that program, which is a federal program that most, but not all long-term care facilities
are participating in, some are well along the way, and others are really lagging, for
a whole variety of reasons.
AMNA NAWAZ: So, the other thing we're hearing a lot about is vaccine shortage, people saying
they are going to run out of supply soon. Why is that? Are the pharmaceutical companies
not making enough, or is the federal government not distributing them fast enough?
JEN KATES: There is definitely a supply issue.
And I think what we are seeing right now is a short-term challenge with that, where the
amount of doses that's being provided to states is just not enough to vaccinate all of the
eligible groups that they are trying to reach.
And states, as you probably know, are expanding who is eligible, so they are casting a wider
net, but they have limited supply. Part of that is the delivery schedule of these vaccines.
They're not due to deliver the first tranche, big tranche, until the end of March, yet there's
many, many more people eligible now.
So, that is a big short-term issue. And even in the long term, there could be some supply
AMNA NAWAZ: President Biden said today, when asked about a timeline, the goal for them
when they came in was 100 million shots in the first 100 days.
He said today they think they can ramp that up to 150 million shots. And by their timeline,
he said the country could be well on its way to herd immunity by the summer. Based on the
production and distribution you have seen so far, do you think that is a reasonable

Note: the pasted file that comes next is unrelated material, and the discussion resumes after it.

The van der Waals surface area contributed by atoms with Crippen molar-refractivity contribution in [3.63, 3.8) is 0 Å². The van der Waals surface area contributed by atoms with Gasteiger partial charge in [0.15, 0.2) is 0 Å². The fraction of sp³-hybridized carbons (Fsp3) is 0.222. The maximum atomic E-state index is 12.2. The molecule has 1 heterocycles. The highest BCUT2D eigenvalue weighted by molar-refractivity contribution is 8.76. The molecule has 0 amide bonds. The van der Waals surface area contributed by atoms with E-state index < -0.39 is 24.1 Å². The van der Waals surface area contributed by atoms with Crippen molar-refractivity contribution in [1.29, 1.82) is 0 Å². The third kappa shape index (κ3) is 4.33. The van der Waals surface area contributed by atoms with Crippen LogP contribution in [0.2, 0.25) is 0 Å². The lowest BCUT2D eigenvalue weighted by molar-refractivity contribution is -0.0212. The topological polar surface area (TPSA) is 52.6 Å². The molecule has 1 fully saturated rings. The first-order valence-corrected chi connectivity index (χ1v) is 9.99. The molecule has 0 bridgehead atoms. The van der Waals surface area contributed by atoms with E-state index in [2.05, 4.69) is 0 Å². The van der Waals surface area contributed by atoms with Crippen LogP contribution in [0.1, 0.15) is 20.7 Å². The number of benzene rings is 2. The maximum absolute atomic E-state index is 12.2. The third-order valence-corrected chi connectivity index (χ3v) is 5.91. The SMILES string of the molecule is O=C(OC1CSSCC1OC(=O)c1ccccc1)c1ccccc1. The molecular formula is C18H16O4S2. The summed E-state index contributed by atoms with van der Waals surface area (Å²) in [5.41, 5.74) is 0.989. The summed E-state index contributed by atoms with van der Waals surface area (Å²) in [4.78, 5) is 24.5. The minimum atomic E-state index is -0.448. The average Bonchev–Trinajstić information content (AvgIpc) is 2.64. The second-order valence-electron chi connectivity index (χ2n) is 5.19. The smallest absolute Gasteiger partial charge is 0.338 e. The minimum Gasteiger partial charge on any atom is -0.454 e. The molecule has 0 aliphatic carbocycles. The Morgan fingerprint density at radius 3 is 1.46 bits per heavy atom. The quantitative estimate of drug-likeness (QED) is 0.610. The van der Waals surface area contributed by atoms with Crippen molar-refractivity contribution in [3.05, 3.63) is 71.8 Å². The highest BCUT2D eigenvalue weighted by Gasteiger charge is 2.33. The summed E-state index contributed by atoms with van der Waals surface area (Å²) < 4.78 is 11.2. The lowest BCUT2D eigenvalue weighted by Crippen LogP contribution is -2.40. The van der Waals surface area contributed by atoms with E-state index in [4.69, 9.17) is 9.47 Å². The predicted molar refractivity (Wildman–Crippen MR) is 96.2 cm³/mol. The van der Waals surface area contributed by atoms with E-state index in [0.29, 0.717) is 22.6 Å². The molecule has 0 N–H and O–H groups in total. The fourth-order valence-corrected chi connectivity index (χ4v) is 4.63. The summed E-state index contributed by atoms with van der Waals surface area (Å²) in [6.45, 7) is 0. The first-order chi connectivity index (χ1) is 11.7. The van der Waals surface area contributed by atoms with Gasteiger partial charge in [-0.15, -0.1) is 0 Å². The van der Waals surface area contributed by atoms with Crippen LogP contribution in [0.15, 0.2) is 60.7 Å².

JEN KATES: I think the first part, the ramping up to 1.5 million a day, is possible, and
getting to vaccinate many more people than the original goal. I think that original goal
was a bit of a floor. I mean, the pace is picking up.
But the -- getting to herd immunity by the summer, that is going to be tough. Part of
the challenge here is, unless there is another vaccine that is authorized, which could be
around the corner, or the federal government is able to get more vaccines, we may not have
enough yet to actually reach the number of people who will need to be vaccinated.
So, in addition to the pace needing to pick up, there may be a supply challenge at the
end there. I think it's going to be a stretch.
AMNA NAWAZ: I have to ask you about something else, because, with all the focus on the vaccine,
something else that a World Health Organization official said today caught my attention.
He said, if countries bet everything on the COVID-19 vaccine, they are going to lose,
in other words, saying you have to keep doing the testing and the distancing and the tracing
that the U.S. has not been good at so far.
Without those things in place, are we working against the efficacy of the vaccine?
JEN KATES: Yes, I think the lesson we learned here is that the basic public health interventions
that work, testing, masking, social distancing, are still going to be needed, and they are
going to be needed now and, to some extent, later.
And if we don't heed that lesson, we are going to be in a challenged place. Already, there
are examples in the United States of counties or cities having to take staff from testing,
COVID testing, to deploy them to COVID vaccination.
That is really not the best way to achieve the goal here. And vaccines are going to make
a huge difference in all of our lives but they are not going to be the only thing here.
And we could be in a lot of trouble if we forget that lesson.
AMNA NAWAZ: It's a big, big challenge ahead.
Jen Kates of the Kaiser Family Foundation, thanks for joining us.
JEN KATES: Thank you.